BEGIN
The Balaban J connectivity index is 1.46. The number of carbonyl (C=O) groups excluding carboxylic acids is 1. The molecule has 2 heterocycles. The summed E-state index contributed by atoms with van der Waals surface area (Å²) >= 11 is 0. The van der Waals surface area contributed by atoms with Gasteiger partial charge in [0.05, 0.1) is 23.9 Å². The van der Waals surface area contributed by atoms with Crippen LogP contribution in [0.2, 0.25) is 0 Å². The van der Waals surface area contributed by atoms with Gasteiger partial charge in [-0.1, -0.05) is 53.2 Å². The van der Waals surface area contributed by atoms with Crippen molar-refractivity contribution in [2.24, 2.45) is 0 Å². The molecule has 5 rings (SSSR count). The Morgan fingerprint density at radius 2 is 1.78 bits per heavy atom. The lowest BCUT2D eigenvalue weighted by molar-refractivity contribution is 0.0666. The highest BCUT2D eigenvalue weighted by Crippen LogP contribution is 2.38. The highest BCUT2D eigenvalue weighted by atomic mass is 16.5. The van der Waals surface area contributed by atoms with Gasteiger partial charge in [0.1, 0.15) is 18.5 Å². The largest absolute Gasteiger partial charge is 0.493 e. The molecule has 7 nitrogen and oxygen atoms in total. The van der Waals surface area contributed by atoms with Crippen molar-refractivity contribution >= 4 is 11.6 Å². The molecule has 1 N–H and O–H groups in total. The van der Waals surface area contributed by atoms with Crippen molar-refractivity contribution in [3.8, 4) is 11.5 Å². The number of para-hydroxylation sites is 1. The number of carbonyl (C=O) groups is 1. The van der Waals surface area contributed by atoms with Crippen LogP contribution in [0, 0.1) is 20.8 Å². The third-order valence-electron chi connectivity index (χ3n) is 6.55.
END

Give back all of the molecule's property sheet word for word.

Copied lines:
The Balaban J connectivity index is 1.46. The number of carbonyl (C=O) groups excluding carboxylic acids is 1. The molecule has 2 heterocycles. The summed E-state index contributed by atoms with van der Waals surface area (Å²) >= 11 is 0. The van der Waals surface area contributed by atoms with Gasteiger partial charge in [0.05, 0.1) is 23.9 Å². The van der Waals surface area contributed by atoms with Crippen LogP contribution in [0.2, 0.25) is 0 Å². The van der Waals surface area contributed by atoms with Gasteiger partial charge in [-0.1, -0.05) is 53.2 Å². The van der Waals surface area contributed by atoms with Crippen molar-refractivity contribution in [2.24, 2.45) is 0 Å². The molecule has 5 rings (SSSR count). The Morgan fingerprint density at radius 2 is 1.78 bits per heavy atom. The lowest BCUT2D eigenvalue weighted by molar-refractivity contribution is 0.0666. The highest BCUT2D eigenvalue weighted by Crippen LogP contribution is 2.38. The highest BCUT2D eigenvalue weighted by atomic mass is 16.5. The van der Waals surface area contributed by atoms with Gasteiger partial charge in [0.1, 0.15) is 18.5 Å². The largest absolute Gasteiger partial charge is 0.493 e. The molecule has 7 nitrogen and oxygen atoms in total. The van der Waals surface area contributed by atoms with Crippen molar-refractivity contribution >= 4 is 11.6 Å². The molecule has 1 N–H and O–H groups in total. The van der Waals surface area contributed by atoms with Crippen molar-refractivity contribution in [3.8, 4) is 11.5 Å². The number of para-hydroxylation sites is 1. The number of carbonyl (C=O) groups is 1. The van der Waals surface area contributed by atoms with Crippen LogP contribution in [0, 0.1) is 20.8 Å². The third-order valence-electron chi connectivity index (χ3n) is 6.55.